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Days are long;
the sun is hot.
Everyone vies
for shady spots.

Bugs and flies
circle heads.
Sweaty bodies
take to beds.

A pool or sea’s
the place to be
With layers of sunscreen
basting me.

Patiently we wait
for night
When heat abates
and mozzies bite.

Welcome to the new year in our Gregorian calendar (there are over 80 different kinds
of calendars!).
Living in the Southern Hemisphere challenges most pieces of seasonal writing
(which celebrate by expounding on cold temperatures, snow, short days and toasty fires).
It is difficult to find a poem about January which looks like the current scene outside
my window. So, I wrote one. Happy (HOT) New Year.



You open the door for a new year,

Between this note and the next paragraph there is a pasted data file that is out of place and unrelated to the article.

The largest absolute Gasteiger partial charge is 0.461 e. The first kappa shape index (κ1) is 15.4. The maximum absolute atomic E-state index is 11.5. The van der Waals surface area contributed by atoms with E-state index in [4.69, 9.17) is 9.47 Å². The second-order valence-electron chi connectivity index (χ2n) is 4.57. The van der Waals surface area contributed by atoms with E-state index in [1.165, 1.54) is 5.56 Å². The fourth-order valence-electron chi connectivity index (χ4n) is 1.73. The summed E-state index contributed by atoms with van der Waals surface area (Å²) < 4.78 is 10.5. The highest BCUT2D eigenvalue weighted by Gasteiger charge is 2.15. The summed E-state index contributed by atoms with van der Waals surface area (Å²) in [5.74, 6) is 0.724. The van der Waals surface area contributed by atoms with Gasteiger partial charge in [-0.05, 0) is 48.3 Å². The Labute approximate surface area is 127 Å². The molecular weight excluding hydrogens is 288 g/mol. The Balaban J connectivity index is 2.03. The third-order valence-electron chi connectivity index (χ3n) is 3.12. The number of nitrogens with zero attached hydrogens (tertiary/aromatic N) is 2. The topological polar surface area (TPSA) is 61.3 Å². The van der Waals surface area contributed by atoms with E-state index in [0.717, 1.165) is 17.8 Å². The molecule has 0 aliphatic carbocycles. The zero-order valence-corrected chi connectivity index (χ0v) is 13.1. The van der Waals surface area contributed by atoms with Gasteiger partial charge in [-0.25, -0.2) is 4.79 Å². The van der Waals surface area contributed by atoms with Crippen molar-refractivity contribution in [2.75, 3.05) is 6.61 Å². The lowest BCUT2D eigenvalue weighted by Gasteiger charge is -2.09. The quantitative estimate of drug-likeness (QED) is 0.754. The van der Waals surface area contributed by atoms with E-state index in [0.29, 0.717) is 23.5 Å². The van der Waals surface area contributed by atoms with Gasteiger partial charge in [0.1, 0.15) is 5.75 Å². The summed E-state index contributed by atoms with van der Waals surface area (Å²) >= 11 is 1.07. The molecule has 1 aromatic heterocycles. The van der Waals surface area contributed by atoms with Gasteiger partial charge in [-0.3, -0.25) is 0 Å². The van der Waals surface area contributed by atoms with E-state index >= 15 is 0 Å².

and then proceed to devour the pigs.

Luring us into taking vows,
you yourself make promises,
each of which rings untrue.

uMasingana —
we will look at you with suspicion.
False in all your claims,
you drag your heavy feet
from one blistering day to the next,
beating on our heads with your thunderous fists.




NaPoWriMo — Day Four: In his poem “The Waste Land,” T.S. Eliot famously declared that “April is the cruelest month.”  Write a poem today in which you explore what you think is the cruelest month, and why.

I chose January.  Here in Zululand, in the Southern Hemisphere, January is stifling hot and humid.  The Zulu people measured time by the moons and therefore had thirteen months each year.  January was “umasingana,” which means “peeking out suspiciously.”  January is not a month you can trust.

I also learned that “January” comes from the Latin word “ianua” (meaning “door”). I was taught that January was named after “Janus,” but that is apparently not so. (I learn a lot during GloPoWriMo!)